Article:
So here again you have multiple levels of complicity between the state and the home, and in many instances the street as well.

This crime that happened against Lama—the people who stood up to it very bravely and courageously were Saudi activists. Now, I talked about Saudi feminists who many people do not know exist. There are also Saudi human rights defenders who many people outside of the kingdom do not know exist. They very bravely and courageously took up the case of Lama, and they also took up the case of domestic violence laws, so that they could take the crimes that happen in the home to the highest level.

But they are fighting against incredible odds. One of the worst odds that they are fighting against is something that the state allows to happen. It is called the guardianship system. In Saudi Arabia a woman is essentially a child her entire life because she must depend on a male guardian—be it her father, her husband, her brother, and in some instances her son—to give her permission to do the most basic of things.

According to this domestic violence law—this is a country where a woman cannot drive—you are basically supposed to depend on your male guardian to take you to the law enforcers to complain about domestic violence. How are you supposed to go and complain about the violence of the home if the person in the home who is going to take you to the police is the person abusing you?

So despite the fact that we have these incredibly courageous people fighting against the highest odds, that trifecta (the state, the street, and the home) must be taken apart in order for their courageous work to actually have an impact in helping the girls and women who are at the center of this trifecta.

NAUREEN CHOWDHURY FINK: I could go on forever, but I don't want to take up too much time from the floor. I will ask one more question because I think it is particularly key.

The book is in many ways inspiring because it catalogues so many difficult issues. It is a catalogue of things that need to be addressed—and I would add addressed quickly. But what can we do about it? There is a spectrum of actors you highlight—from the feminists, the ideologues, the civil society actors, to governments, to international organizations. What range of actions do you think is the best way to actually address it? Much as I think we need to raise awareness about the problems, I'd also love a chance to think about what the solution is and how we can move forward.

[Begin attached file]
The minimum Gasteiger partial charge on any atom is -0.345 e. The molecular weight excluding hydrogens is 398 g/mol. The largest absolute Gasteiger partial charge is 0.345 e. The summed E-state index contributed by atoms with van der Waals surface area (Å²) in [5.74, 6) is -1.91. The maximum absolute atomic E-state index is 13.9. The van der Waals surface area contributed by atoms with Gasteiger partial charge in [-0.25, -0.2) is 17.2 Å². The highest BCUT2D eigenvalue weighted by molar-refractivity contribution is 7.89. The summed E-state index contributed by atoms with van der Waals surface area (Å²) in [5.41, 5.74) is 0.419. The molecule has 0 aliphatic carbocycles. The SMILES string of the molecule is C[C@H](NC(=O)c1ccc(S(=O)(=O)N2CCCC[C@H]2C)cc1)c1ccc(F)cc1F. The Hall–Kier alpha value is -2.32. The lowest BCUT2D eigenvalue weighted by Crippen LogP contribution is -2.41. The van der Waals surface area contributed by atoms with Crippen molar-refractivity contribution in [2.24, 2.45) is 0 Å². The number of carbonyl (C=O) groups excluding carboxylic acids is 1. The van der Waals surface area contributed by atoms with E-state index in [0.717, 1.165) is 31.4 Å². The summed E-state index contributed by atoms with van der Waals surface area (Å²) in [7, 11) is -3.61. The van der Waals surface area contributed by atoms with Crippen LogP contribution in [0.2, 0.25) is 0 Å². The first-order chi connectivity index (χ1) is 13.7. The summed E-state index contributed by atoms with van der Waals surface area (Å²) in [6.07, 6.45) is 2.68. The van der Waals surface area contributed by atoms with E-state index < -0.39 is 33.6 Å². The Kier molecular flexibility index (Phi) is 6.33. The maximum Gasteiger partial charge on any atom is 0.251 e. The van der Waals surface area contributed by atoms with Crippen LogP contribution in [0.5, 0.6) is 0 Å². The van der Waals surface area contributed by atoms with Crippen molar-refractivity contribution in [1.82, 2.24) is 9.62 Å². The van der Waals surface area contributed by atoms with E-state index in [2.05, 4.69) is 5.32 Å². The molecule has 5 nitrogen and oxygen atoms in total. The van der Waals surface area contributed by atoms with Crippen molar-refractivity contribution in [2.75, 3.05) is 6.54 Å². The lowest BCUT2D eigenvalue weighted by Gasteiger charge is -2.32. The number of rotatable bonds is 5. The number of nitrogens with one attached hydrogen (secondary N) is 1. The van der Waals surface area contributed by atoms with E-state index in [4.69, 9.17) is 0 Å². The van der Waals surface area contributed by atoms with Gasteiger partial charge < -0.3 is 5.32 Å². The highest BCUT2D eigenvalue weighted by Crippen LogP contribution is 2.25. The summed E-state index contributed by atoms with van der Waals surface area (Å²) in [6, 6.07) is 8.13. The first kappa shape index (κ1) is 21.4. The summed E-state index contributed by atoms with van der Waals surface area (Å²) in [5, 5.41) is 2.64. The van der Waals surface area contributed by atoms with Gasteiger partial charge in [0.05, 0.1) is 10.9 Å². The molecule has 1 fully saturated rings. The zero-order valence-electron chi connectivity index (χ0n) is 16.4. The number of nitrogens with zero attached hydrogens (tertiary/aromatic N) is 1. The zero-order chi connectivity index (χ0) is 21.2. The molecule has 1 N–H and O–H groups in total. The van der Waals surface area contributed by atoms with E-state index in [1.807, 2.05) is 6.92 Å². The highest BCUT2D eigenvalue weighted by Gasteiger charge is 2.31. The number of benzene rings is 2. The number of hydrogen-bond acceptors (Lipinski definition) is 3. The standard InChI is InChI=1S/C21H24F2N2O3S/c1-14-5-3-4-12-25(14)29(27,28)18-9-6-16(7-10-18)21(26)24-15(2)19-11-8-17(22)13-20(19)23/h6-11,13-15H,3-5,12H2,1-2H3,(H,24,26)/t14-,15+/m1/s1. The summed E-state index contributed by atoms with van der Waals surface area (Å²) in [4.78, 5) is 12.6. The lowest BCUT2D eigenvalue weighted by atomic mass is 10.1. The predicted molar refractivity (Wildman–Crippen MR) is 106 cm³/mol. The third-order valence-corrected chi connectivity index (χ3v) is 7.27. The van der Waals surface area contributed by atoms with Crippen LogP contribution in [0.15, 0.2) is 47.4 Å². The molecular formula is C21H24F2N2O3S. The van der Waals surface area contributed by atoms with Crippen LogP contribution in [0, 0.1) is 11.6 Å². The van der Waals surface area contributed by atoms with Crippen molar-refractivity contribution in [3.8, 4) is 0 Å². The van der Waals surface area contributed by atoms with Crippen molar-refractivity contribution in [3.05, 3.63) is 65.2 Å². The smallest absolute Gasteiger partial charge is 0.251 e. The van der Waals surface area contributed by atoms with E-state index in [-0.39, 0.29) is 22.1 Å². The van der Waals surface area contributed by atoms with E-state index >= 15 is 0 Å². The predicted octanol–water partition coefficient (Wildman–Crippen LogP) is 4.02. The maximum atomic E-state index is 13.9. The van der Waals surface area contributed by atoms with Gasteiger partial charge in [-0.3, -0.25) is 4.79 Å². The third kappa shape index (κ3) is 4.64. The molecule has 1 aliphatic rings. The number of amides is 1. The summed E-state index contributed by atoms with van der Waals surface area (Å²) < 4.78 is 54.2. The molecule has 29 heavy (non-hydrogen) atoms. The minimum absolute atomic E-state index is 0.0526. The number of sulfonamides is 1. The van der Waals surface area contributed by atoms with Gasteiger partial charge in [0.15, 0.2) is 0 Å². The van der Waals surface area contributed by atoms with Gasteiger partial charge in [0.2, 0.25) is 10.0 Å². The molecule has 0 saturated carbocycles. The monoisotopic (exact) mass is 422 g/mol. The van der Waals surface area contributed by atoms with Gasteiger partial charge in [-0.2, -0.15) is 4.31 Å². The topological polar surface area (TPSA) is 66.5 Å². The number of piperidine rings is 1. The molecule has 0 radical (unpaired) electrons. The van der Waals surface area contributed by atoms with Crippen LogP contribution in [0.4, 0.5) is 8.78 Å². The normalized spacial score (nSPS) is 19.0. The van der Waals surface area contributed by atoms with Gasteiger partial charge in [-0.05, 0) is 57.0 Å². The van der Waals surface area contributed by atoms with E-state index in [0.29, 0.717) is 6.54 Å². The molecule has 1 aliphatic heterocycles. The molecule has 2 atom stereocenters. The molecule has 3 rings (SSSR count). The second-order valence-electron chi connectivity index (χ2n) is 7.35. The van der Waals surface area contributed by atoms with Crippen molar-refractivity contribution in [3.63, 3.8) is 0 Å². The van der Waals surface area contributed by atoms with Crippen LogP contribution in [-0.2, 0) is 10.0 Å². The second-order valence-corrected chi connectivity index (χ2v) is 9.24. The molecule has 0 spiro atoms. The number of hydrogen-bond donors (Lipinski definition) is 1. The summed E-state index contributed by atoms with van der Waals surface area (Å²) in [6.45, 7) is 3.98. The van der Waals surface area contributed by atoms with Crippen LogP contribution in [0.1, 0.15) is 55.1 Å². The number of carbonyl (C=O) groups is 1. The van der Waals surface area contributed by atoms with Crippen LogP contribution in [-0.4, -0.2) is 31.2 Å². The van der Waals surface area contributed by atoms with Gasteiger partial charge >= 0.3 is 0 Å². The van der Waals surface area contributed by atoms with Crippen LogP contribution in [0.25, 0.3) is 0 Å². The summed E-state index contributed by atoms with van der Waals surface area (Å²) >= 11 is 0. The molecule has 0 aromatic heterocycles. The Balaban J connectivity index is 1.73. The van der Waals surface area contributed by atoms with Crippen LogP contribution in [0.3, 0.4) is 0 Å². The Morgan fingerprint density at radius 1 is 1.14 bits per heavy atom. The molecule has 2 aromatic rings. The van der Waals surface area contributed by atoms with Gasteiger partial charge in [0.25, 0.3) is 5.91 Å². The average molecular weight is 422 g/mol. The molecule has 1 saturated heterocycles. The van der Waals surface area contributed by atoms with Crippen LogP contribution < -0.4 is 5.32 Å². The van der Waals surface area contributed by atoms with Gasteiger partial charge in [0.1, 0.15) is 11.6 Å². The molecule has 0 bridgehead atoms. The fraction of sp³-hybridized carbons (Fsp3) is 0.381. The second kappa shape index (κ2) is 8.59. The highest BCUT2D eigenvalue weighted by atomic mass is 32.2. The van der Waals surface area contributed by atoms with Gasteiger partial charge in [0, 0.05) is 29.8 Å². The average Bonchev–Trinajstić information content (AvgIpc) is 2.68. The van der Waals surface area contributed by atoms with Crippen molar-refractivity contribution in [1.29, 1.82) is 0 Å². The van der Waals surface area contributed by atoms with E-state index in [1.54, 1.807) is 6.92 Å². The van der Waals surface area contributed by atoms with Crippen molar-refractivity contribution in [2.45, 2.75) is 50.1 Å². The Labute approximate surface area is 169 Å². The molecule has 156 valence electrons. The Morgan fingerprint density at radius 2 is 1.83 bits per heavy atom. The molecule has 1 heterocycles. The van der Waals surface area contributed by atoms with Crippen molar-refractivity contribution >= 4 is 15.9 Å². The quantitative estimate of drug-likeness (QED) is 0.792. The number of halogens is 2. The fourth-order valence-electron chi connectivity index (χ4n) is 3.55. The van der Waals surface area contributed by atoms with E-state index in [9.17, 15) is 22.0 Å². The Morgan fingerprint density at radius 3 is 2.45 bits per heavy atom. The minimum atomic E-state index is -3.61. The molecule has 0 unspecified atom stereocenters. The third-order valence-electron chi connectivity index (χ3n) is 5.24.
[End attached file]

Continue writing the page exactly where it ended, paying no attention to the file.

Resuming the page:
MONA ELTAHAWY: Right. I think the solutions belong on many levels. Kind of the ultimate solution—I'm not a policymaker, but my quickest answer to "What can we do?" is destroy the patriarchy. How can we destroy the patriarchy takes many levels.

I think, whenever I am asked at gatherings like this "What can I do to help you and women from your background?" I say, "Nothing. You as individuals can do nothing because only we can help ourselves." I didn't write this book because I want anyone to come and rescue us. I'm not waiting for someone to come and save us. Only we can save ourselves and only we can have this fight.

But what you as individuals can do at the local level—and that's why I always connect it to the misogyny that is available—

NAUREEN CHOWDHURY FINK: It's on sale at your local store.

MONA ELTAHAWY: Exactly, and at a 50 percent reduction.

In every country I've traveled there are obviously examples of misogyny. So I say fight the misogyny in your country. Believe me, when the Muslim Brotherhood or the state or anybody in my country finds out about a case like Purvi Patel or finds out that women in the United States don't get equal pay or you haven't had a woman president yet, the first thing they say to me is, "Don't you know they beat women up in America as well? Don't you know that a rape happens every four minutes in America as well?" Their excuse is always that "There's misogyny over there."